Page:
A partner at incubator 500 Startups who shares her time between the U.S. and China, Edith Yeung has her finger on the pulse on developments in consumer technology across a range of technologies including mobility, virtual reality and the internet of things. Keeping track of it all is a tall order that Otter helps fulfill. The former VP of marketing for the Dolphin browser says she favors using the app when she first meets with companies to capture key details. She finds that, rather than raising concerns about recording, it brings a certain “wow factor” to the meeting.
Edith also finds Otter useful for recording and transcribing sessions at conferences. The seating at these events often precludes comfortable use of a keyboard while the speed of information offers makes it difficult to capture notes without missing something valuable in the talks. In fact, she recently recommended the app at an executive event that needed to transcribe and translate sessions into many languages. On a professional level, she sees great potential in integrating Otter with realtime translationtranscription as well as integrating it more directly with conferencing apps. And on a personal level, she notes, such a capability would help her mom, who does not speak English, enjoy more of her writing and talks.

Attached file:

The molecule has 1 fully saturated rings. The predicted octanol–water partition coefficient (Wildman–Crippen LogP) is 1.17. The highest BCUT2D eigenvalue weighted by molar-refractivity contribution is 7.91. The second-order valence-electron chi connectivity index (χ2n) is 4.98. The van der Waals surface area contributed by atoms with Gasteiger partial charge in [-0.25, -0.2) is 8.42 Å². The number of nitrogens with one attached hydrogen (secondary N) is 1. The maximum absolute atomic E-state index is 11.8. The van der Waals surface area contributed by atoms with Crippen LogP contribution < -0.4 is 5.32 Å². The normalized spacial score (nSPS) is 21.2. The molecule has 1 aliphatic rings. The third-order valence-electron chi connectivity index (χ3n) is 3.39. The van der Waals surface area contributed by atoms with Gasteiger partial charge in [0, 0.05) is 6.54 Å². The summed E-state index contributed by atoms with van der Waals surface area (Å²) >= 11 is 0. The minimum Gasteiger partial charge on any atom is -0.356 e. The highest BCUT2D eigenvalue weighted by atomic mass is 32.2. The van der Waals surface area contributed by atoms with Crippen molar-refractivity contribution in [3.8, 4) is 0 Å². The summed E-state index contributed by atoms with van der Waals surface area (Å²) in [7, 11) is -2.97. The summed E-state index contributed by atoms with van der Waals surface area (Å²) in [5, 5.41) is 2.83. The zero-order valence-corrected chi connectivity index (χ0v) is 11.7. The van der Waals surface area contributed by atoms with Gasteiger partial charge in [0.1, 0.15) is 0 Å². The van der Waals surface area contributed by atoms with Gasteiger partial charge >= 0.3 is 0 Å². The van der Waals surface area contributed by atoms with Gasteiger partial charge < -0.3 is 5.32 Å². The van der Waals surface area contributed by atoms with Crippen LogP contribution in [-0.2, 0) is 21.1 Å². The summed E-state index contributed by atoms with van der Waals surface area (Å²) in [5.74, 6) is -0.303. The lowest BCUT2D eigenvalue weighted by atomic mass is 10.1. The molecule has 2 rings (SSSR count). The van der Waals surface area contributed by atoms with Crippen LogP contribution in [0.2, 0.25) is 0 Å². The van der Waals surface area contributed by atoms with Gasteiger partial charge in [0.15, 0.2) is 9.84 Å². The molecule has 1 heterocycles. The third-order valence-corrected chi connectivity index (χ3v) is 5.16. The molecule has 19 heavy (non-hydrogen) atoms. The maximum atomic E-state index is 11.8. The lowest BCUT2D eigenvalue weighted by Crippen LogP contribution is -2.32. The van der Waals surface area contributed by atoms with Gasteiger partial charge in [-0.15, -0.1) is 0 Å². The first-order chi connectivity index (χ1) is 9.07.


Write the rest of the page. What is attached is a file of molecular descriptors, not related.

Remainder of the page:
China, she notes, provides a strong example of the power of app integration. When asked how business collaboration differs in China versus the U.S., she points to the omnipresence of WeChat, the chat-based superplatform that includes social media and payments and which has attracted over a billion users. Citing Line, the dominant chat app in Japan, and Kakao Talk, which enjoys similar status in Korea, she notes that WeChat isn’t the only highly integrated communication platform in Asia. Unlike in the U.S., though, where business and personal chat apps are more clearly defined, WeChat dominates both markets in China. Zoom, however, is making some inroads for international video meetings.
Digging deeper into AI, Edith dispelled some myths about development in China. Even though companies there are often thought to benefit from the huge amount of data generated by China’s large population, she notes that AI researchers within companies are still frustrated by not having access to as much data as they would like. In addition, she points out that some AI technologies are still highly optimized for specific languages or lack suffer from cultural biases, sharing how one facial recognition experiment kept comparing her to Japanese women even though she is Chinese-American.
Ultimately, she says, companies must understand cultural nuances among populations. She cites an incident in which a small group of Chinese fans emptied a plane in order to get a closer look at their K-pop star idols. That’s a statement of fan obsession that Otter may never be able to put into words.